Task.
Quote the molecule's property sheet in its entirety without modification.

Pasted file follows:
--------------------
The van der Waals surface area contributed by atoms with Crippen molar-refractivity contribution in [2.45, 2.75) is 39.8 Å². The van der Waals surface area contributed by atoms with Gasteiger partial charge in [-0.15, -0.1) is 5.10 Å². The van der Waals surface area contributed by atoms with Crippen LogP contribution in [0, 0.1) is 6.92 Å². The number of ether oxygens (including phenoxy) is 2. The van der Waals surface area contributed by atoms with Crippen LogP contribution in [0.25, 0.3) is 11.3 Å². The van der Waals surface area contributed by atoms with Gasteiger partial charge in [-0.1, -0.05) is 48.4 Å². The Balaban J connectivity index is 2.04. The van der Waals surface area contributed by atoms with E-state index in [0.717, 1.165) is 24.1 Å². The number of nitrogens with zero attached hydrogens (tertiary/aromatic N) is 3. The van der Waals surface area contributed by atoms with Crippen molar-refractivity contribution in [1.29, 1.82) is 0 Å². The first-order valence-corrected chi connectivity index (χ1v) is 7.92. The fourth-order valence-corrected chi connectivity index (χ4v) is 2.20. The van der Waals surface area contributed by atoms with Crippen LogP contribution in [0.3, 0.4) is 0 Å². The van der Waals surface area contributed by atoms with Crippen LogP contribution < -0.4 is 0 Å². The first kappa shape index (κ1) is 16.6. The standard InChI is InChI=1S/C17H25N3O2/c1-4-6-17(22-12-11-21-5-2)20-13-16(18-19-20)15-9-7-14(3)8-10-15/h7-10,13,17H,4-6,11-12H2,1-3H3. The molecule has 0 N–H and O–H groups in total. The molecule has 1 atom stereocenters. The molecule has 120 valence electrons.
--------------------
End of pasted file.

The van der Waals surface area contributed by atoms with Crippen molar-refractivity contribution in [2.45, 2.75) is 39.8 Å². The van der Waals surface area contributed by atoms with Gasteiger partial charge in [-0.15, -0.1) is 5.10 Å². The van der Waals surface area contributed by atoms with Crippen LogP contribution in [0, 0.1) is 6.92 Å². The number of ether oxygens (including phenoxy) is 2. The van der Waals surface area contributed by atoms with Crippen LogP contribution in [0.25, 0.3) is 11.3 Å². The van der Waals surface area contributed by atoms with Gasteiger partial charge in [-0.1, -0.05) is 48.4 Å². The Balaban J connectivity index is 2.04. The van der Waals surface area contributed by atoms with E-state index in [0.717, 1.165) is 24.1 Å². The number of nitrogens with zero attached hydrogens (tertiary/aromatic N) is 3. The van der Waals surface area contributed by atoms with Crippen molar-refractivity contribution in [1.29, 1.82) is 0 Å². The first-order valence-corrected chi connectivity index (χ1v) is 7.92. The fourth-order valence-corrected chi connectivity index (χ4v) is 2.20. The van der Waals surface area contributed by atoms with Crippen LogP contribution in [0.3, 0.4) is 0 Å². The van der Waals surface area contributed by atoms with Crippen LogP contribution < -0.4 is 0 Å². The first kappa shape index (κ1) is 16.6. The standard InChI is InChI=1S/C17H25N3O2/c1-4-6-17(22-12-11-21-5-2)20-13-16(18-19-20)15-9-7-14(3)8-10-15/h7-10,13,17H,4-6,11-12H2,1-3H3. The molecule has 0 N–H and O–H groups in total. The molecule has 1 atom stereocenters. The molecule has 120 valence electrons.